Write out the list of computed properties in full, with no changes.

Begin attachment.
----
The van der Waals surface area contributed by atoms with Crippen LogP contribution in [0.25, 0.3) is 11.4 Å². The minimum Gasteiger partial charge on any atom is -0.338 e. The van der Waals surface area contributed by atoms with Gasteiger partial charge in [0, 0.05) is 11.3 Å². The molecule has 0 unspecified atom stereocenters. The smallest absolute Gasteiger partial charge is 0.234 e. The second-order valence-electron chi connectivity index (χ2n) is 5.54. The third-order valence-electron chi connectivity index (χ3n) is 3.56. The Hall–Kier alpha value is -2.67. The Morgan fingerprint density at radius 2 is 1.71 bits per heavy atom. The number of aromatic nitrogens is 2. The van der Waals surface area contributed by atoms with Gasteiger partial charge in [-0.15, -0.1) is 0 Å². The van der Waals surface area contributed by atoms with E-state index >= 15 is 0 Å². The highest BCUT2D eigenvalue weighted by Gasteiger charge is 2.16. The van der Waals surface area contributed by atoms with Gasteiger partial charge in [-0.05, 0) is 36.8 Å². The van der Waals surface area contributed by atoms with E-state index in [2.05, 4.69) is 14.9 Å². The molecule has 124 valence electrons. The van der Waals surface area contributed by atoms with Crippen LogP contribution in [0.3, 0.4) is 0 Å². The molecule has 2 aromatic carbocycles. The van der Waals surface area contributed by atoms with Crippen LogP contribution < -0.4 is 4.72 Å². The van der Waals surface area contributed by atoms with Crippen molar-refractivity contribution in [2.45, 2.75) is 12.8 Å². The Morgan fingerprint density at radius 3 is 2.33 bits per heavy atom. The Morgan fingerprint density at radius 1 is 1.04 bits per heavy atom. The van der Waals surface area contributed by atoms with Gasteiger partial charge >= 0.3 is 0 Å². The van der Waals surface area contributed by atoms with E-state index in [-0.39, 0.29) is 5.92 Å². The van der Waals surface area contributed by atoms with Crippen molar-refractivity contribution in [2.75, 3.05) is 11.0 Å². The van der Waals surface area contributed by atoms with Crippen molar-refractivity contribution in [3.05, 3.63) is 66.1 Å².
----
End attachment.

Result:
The van der Waals surface area contributed by atoms with Crippen LogP contribution in [0.25, 0.3) is 11.4 Å². The minimum Gasteiger partial charge on any atom is -0.338 e. The van der Waals surface area contributed by atoms with Gasteiger partial charge in [0, 0.05) is 11.3 Å². The molecule has 0 unspecified atom stereocenters. The smallest absolute Gasteiger partial charge is 0.234 e. The second-order valence-electron chi connectivity index (χ2n) is 5.54. The third-order valence-electron chi connectivity index (χ3n) is 3.56. The Hall–Kier alpha value is -2.67. The Morgan fingerprint density at radius 2 is 1.71 bits per heavy atom. The number of aromatic nitrogens is 2. The van der Waals surface area contributed by atoms with Gasteiger partial charge in [-0.15, -0.1) is 0 Å². The van der Waals surface area contributed by atoms with E-state index >= 15 is 0 Å². The highest BCUT2D eigenvalue weighted by Gasteiger charge is 2.16. The van der Waals surface area contributed by atoms with Gasteiger partial charge in [-0.05, 0) is 36.8 Å². The van der Waals surface area contributed by atoms with E-state index in [2.05, 4.69) is 14.9 Å². The molecule has 124 valence electrons. The van der Waals surface area contributed by atoms with Crippen LogP contribution in [0.3, 0.4) is 0 Å². The molecule has 2 aromatic carbocycles. The van der Waals surface area contributed by atoms with Crippen LogP contribution < -0.4 is 4.72 Å². The van der Waals surface area contributed by atoms with Crippen molar-refractivity contribution in [2.45, 2.75) is 12.8 Å². The Morgan fingerprint density at radius 3 is 2.33 bits per heavy atom. The Morgan fingerprint density at radius 1 is 1.04 bits per heavy atom. The van der Waals surface area contributed by atoms with Gasteiger partial charge >= 0.3 is 0 Å². The van der Waals surface area contributed by atoms with E-state index in [-0.39, 0.29) is 5.92 Å². The van der Waals surface area contributed by atoms with Crippen molar-refractivity contribution in [2.75, 3.05) is 11.0 Å². The van der Waals surface area contributed by atoms with Crippen molar-refractivity contribution in [3.05, 3.63) is 66.1 Å².